Prime Minister Scott Morrison has asked the Australian embassy to investigate the assault on a Network Seven reporter and cameraman covering the US protests.
An Australian journalist and cameraman have been assaulted by US law enforcement in what press freedom advocates say is one of the latest cases of more than 100 targetted "attacks" on media during the widespread protests against police brutality.
During a 7News Australia live cross from outside the White House on Tuesday morning cameraman Tim Myers was physically hit by police even after journalist Amelia Brace shouted “media”.
The footage, broadcast on live on Sunrise, shows police in riot gear storming past before hitting the camera which then goes black. Both the reporter and the cameraman were located to the side of the main group of protesters and did not appear to be participating.
Following the attack, Brace, visibly shaken, says: “You heard us yelling there that we were media but they don’t care, they are being indiscriminate at the moment.”
“They chased us down that street, they were firing these rubber bullets, there is tear gas, we are really surrounded by police and you really saw the way they dealt with my cameraman, Tim, they were really violent and they don’t care who they are targeting at the moment.”
Prime Minister Scott Morrison described the attack as troubling and has asked for an investigation.
Mr Morrison has spoken to Seven to check on the crew's welfare and offer his government's support, should they wish to pursue a formal complaint against police through the Australian embassy.
He also ordered the embassy to investigate the incident and register Australia's "strong concerns" with local authorities.
The incident is understood to have taken place as police attempted to clear a path for President Donald Trump to walk to a photo opportunity as the protests rage for a seventh day.
A day earlier, the peak body representing journalists in Australia wrote to the United States Ambassador seeking an end to the targeted attacks on reporters, camera operators and photographers covering the George Floyd protests across the country.
According to the US Press Freedom Foundation, which is tracking “press freedom violations” during the protests, there have been at least 128 separate incidents against media as of Tuesday morning, including more than 60 assaults (physical or by rubber bullets) and 20 arrests.
These incidents include the arrest of a black CNN reporter while he was in the middle of a live cross, the detention and search of Nine News Australia reporter Tim Arvier and his crew, and freelance journalist, Linda Tirado, who lost her sight in one eye after being struck by a rubber bullet or marking round in Minneapolis.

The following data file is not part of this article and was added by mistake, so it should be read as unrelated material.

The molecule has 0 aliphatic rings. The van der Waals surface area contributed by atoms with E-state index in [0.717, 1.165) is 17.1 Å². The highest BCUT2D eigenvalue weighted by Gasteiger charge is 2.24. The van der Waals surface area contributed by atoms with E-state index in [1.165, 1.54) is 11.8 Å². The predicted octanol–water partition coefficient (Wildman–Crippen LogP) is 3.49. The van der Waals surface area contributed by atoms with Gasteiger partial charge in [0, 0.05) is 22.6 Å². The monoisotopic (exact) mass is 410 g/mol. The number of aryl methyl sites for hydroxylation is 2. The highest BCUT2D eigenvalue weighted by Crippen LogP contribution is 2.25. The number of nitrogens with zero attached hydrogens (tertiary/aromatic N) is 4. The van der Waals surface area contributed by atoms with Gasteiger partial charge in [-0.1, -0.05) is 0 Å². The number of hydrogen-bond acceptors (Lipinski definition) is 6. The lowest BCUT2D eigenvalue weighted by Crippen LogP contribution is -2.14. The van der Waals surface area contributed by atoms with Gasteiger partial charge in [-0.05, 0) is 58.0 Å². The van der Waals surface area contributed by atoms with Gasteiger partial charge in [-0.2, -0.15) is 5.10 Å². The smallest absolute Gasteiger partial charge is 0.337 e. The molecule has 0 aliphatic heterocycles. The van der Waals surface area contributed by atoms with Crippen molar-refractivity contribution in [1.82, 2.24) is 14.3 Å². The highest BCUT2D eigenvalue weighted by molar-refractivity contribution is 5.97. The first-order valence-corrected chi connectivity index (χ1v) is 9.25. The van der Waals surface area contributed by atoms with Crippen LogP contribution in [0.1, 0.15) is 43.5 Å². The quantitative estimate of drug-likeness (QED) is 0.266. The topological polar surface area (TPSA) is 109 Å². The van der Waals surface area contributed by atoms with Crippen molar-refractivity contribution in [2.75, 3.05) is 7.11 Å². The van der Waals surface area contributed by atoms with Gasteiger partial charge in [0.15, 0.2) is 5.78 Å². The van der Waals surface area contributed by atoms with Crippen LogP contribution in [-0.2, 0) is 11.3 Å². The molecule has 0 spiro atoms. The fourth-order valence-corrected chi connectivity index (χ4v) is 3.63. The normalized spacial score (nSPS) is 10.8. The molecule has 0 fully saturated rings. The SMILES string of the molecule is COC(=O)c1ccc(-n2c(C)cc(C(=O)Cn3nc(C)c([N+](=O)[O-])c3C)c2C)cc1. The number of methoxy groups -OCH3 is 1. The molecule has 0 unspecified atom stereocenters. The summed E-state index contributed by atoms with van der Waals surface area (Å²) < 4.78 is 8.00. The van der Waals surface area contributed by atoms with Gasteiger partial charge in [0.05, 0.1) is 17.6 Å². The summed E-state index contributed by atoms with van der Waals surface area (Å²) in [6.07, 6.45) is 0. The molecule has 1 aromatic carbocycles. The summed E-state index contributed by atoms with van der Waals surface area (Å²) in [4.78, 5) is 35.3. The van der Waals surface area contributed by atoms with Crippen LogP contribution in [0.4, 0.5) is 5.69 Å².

“It is apparent that across the US, law enforcement agencies have used the protests to attack the media,” Media Entertainment and Arts Alliance (MEAA) federal president Marcus Strom wrote in the letter to Ambassador of the United States of America, Arthur B Culvahouse Jr, on Monday.
“On many occasions, the incidents have been videoed and in many cases, the media is some distance away from the active protests, and sometimes even standing behind or within police lines.”
Many journalists and media experts have pointed out that the widespread and visible nature of the arrests and attacks on the media has never been seen before in the US, where the first amendment dictates the right to free speech.
In the past, visibly displaying media credentials has offered some degree of protection from authorities while covering unrest, particularly for employees of mainstream newsrooms.
Mr Strom told SBS News it was "extremely unusual" to see so many incidents against media across multiple locations. "Journalists need to be free to cover incidents like this so the citizenry can understand what is going on," he said.
"These look like attacks of the police designed to intimidate coverage of how police are handling these protests."
International investigative journalism collective, Bellingcat, has independently identified 101 instances of police attacks on journalists as of Tuesday morning, with senior analyst Nick Waters stating it is clear the media is being “deliberately targeted”.
“Although in some incidents it is possible the journalists were hit or affected accidentally, in the majority of the cases we have recorded the journalists are clearly identifiable as press,” he said.
In a statement on Monday, General Secretary of the International Federation of Journalists (IFJ), Anthony Bellanger, called on Mr Trump directly to stop “whipping up hatred of the media”.
“From the President to the law enforcement authorities it is time to stop the deliberate targeting of journalists,” he said.
“Whipping up hatred of the media has consequences and we are now witnessing the outcome – journalists shot, permanently disabled, forced to flee, being arrested and beaten.”
The US President has frequently campaigned against the media since he was elected, often disparaging the so-called “fake news” and labelling the media "the enemy of the people".